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‘Opium’ boldly goes where no show has gone before

Updated September 24, 2021 - 10:26 pm

The Kats! Bureau at this writing is inside the Starbucks facing the Strip at the Cosmopolitan of Las Vegas. As I was reminded by the non-showgirls sashaying past, this is a great place for people-watching.

We’re here to get a look at the “Opium” reopening and launch of Superfrico restaurant. These are both Spiegelworld projects. At the time of the COVID shutdown, the stage show was just reaching hyperspace in OPM 73. It’s comic voyage to Uranus, which remains the show’s favored planet, has resumed.

Superfrico is a pizza place, mainly, splashed with color and distinctive art to match the “Opium” vibe. That’s something that escaped Rose. Rabbit. Lie. the fine supper club that occupied that the same space in December 2013.

RRL was paired with “Vegas Nocturne,” a chic-yet-complicated concept that should have survived longer if the hotel were running a stream of molten gold. If only Spiegelworld’s “impressario” Ross Mollison had more time, the show might have turned a profit instead of closing after six months.

The restaurant did survive. Over the yeas, RRL presented terrific food and some dynamite entertainment, but struggled to make a dollar at its upstairs location. Breaking even was about as well as the restaurant performed, financially. And RRL, a finely appointed supper club was not an intelligent match for the raunchy interplanetary farce next door.

By October of 2020, Mollison’s team was well on its way to planning for what would be Superfrico.

For “Opium”-Superfrico to succeed, the pizza first must be great. Like, better even than Evel Pie (let’s fire up Fremont East!) Early reviews are positive. Also, the dining and entertainment facets need to work seamlessly. The Vegas Nocturne and RRL marriage faltered in large part because it was complicated to plan a night of dining around the show’s “cantos” it attempted to enforce on a crowd that had no idea what the term meant.

The Opium staff is delivering food during the show, too. So we’ll need to make sure the wait staff isn’t dropping off a boxed pizza during Captain Kunton’s “Sexy Diablo” act. There will be skeptics in this dual experience, those who think this is a heavy lift(off), in a hideaway venue at a time when most new restaurants fail.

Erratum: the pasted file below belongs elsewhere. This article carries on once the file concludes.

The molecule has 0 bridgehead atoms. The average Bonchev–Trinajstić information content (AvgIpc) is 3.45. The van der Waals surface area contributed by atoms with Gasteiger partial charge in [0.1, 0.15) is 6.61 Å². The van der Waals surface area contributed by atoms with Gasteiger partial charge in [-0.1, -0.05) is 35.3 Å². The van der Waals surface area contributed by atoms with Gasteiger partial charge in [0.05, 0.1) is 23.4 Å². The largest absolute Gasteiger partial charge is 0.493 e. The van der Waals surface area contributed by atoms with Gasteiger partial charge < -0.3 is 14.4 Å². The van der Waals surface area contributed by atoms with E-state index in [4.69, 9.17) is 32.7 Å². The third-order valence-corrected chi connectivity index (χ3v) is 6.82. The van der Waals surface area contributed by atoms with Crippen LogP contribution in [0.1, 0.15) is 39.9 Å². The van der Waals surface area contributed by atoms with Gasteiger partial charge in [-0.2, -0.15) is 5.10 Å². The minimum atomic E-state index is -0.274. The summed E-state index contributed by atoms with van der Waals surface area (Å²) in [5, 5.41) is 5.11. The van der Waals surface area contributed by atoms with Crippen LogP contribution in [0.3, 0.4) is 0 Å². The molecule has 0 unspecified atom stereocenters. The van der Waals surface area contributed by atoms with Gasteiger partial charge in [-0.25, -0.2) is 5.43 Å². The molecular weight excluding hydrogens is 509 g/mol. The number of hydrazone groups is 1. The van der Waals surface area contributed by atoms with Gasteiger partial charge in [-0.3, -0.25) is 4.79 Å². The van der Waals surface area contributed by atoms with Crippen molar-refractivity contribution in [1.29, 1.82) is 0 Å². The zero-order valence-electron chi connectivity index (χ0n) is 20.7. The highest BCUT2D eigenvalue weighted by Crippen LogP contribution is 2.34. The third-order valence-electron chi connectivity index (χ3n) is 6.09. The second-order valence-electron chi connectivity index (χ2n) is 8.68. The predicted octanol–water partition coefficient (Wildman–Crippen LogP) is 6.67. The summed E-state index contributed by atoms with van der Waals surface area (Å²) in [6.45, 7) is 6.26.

But you need to toss the intangible topping onto this pie, which is Mollison himself. He pushes the boundaries of prudence like no other. If anyone can figure this out, it’s the pilot of OPM 73.

Composers to the rescue

Keith Thompson cried, twice, during the return of The Composers Showcase of Las Vegas on Wednesday.

And that was during soundcheck.

The mood was a mix of relief and buoyancy as TSC returned to the the newly renamed Myron’s at the Smith Center. Also new is the show’s start time, 7:30 p.m., but the level of talent remains extraordinary. The night was taken to the next level by composer-musician Richard Oberacker, the music director of “Ka” at MGM Grand who delivered “Bandstand,” co-written by Robert Taylor, to Broadway.

Oberacker currently has “”The Sandman, A Little Nightmare Musical,” running from Oct. 28-Nov. 28 at Majestic Reperatory Theatre in the Arts District. A version of that project premiered two years ago in Denmark (yes), but is ready for Troy Heard’s Majestic annex. “Majestic is so cool, and underground, and edgy, and dangerous. They said, ‘Would you consider having your show done environmentally in a small space that would make people feel like they were trapped in a haunted house?’ And I said, ‘(Expletive) yeah!’”

Wednesday, Oberacker stitched together two numbers from an

even newer project, his “Angel of Arkansas” musical. Premiered were “I Am Not One of Them” and “You Love You.”

The musical is inspired by the work of AIDS-crisis victim caregiver Ruth Coker Burks, who, as Oberacker said from the stage, “Found herself, completely by accident, becoming a one-woman hospice, political activist, pharmaceutical distributor, and undertaker to thousands of young and not-so-young men in the rural, conservative South.”

Clint Holmes, sang the opening number, and Tymara Walker, whom we met during “Elvis Presley’s Heartbreak Hotel the Concert,” was up for the challenge of book-ending the two-songmedley. Incredible. As with everything involving the Oberacker-Taylor pairing, watch for “Angel of Arkansas.”

Around that room

Rarely — no, never — have we namechecked every performer at TCS. But Wednesdays’ return was a civic benchmark. We’ll indulge:

Thompson and Holmes led off with the Thompson piece “Back From the Abyss.” The returning TSC performers: Chris Lash “Better Man,” Doug Elliott “Ordinary Day” (from “The Dreyfus Affair”) with Valerie Witherspoon, Ian Ward and the Originals “You and Me,” Justin Young “JY Funky,” Mark Wherry “Work Today” (the first time a composer has stripped to underwear), Tyler Williams “Lockdown Loco” (fabulous bass-loop composition), Mark Hartman “Hallelujah, Praise the Lord!”, Bucky Heard and Tim Lee “Pipe Dreams”with Travis Cloer and Michelle Johnson “I’m On My Way.”

John Katsilometes’ column runs daily in the A section. His “PodKats!” podcast can be found at reviewjournal.com/podcasts. Contact him at jkatsilometes@reviewjournal.com. Follow @johnnykats on Twitter, @JohnnyKats1 on Instagram.

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